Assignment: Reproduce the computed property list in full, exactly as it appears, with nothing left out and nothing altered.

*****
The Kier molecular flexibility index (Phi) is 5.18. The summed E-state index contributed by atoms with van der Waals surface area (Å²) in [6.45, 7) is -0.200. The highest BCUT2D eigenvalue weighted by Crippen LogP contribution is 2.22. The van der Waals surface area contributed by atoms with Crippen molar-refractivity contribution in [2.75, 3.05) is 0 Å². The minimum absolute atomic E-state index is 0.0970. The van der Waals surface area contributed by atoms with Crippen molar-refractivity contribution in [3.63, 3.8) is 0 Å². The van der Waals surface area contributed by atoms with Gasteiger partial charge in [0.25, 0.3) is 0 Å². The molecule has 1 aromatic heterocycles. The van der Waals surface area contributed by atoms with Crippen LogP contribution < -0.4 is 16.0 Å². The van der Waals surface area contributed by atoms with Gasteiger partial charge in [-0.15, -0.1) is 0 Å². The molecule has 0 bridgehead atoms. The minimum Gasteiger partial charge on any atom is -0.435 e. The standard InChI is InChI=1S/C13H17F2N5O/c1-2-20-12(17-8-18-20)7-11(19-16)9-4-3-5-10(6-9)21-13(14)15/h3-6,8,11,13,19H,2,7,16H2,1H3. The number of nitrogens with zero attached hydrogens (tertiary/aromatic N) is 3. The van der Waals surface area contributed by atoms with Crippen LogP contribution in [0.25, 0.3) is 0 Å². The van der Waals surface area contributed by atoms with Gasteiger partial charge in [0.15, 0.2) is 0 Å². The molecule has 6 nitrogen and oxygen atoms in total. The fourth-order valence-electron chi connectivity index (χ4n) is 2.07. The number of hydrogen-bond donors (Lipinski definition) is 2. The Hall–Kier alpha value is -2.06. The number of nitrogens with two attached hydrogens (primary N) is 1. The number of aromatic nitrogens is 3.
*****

The Kier molecular flexibility index (Phi) is 5.18. The summed E-state index contributed by atoms with van der Waals surface area (Å²) in [6.45, 7) is -0.200. The highest BCUT2D eigenvalue weighted by Crippen LogP contribution is 2.22. The van der Waals surface area contributed by atoms with Crippen molar-refractivity contribution in [2.75, 3.05) is 0 Å². The minimum absolute atomic E-state index is 0.0970. The van der Waals surface area contributed by atoms with Crippen molar-refractivity contribution in [3.63, 3.8) is 0 Å². The van der Waals surface area contributed by atoms with Gasteiger partial charge in [0.25, 0.3) is 0 Å². The molecule has 1 aromatic heterocycles. The van der Waals surface area contributed by atoms with Crippen LogP contribution < -0.4 is 16.0 Å². The van der Waals surface area contributed by atoms with Gasteiger partial charge in [-0.15, -0.1) is 0 Å². The molecule has 0 bridgehead atoms. The minimum Gasteiger partial charge on any atom is -0.435 e. The standard InChI is InChI=1S/C13H17F2N5O/c1-2-20-12(17-8-18-20)7-11(19-16)9-4-3-5-10(6-9)21-13(14)15/h3-6,8,11,13,19H,2,7,16H2,1H3. The number of nitrogens with zero attached hydrogens (tertiary/aromatic N) is 3. The van der Waals surface area contributed by atoms with Crippen LogP contribution in [0.25, 0.3) is 0 Å². The van der Waals surface area contributed by atoms with Gasteiger partial charge in [0.15, 0.2) is 0 Å². The molecule has 6 nitrogen and oxygen atoms in total. The fourth-order valence-electron chi connectivity index (χ4n) is 2.07. The number of hydrogen-bond donors (Lipinski definition) is 2. The Hall–Kier alpha value is -2.06. The number of nitrogens with two attached hydrogens (primary N) is 1. The number of aromatic nitrogens is 3.